Moscow: Universal’noe izdatel’stvo, 1924. Item #770
504,  pp., 11 ills. 23x16 cm. In modern quarter leather with gilt lettering on the spine, the original wrappers are preserved.
First and only edition. One of 3000 copies.
This is a comprehensive study on the interaction between people and animals by the well-known circus performer and animal trainer Vladimir Durov (1863-1934). He invented an innovative approach to training based on the works by Sechenov, Pavlov and Bekhterev, the last two scholars took part in Durov’s research personally. His approach to training intended to be the interaction of two living beings that got familiar with principles and traits of each other. In contrast to the contemporary views on animal behavior based on only reflexes, Durov declared that the mood and the personal worries of animals are important as well.
The book consists of three parts: observations of animal behavior, some remarkable performances of trained animals and criticism of contemporary behaviorist theories as well as overview of his own theory. Among them is the possibility of hypnosis and even telepathy. The book includes the photographs, scheme and description of the experiments that Durov set together with a Soviet pioneer of telepathy and biological radio communications Bernard Kazhinskii in the early 1920s. While these tests proved that the thought transmission could be indicated by special devices, for Durov’s research these experiments were evidence of the high level of the animals’ perception.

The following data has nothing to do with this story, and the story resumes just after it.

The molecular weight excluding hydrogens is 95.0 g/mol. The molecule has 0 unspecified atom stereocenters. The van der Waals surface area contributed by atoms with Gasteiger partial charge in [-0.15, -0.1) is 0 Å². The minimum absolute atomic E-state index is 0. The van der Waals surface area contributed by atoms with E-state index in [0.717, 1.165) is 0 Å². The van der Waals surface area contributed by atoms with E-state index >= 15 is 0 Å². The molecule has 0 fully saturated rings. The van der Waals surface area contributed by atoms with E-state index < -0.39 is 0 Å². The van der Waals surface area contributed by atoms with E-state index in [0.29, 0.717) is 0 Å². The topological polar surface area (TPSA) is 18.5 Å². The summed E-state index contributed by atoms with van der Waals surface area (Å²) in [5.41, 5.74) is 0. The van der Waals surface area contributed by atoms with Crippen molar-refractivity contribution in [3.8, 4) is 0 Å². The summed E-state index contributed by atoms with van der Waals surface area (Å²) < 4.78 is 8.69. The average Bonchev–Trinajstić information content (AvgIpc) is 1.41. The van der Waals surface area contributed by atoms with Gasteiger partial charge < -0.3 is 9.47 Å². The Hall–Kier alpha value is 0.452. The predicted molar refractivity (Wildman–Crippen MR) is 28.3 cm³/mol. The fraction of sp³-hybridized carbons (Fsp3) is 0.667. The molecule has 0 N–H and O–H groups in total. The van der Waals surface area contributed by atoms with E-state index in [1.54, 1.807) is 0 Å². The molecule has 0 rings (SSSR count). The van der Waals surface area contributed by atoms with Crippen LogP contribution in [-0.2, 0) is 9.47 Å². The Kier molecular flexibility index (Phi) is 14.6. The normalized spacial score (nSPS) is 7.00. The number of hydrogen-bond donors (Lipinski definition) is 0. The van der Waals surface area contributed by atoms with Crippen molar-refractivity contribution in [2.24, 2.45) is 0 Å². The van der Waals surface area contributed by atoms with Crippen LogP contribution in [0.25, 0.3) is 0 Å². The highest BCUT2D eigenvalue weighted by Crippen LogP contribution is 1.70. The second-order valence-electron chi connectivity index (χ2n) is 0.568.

Worldcat shows only two copies located in New York Public Library and Cleveland Public Library.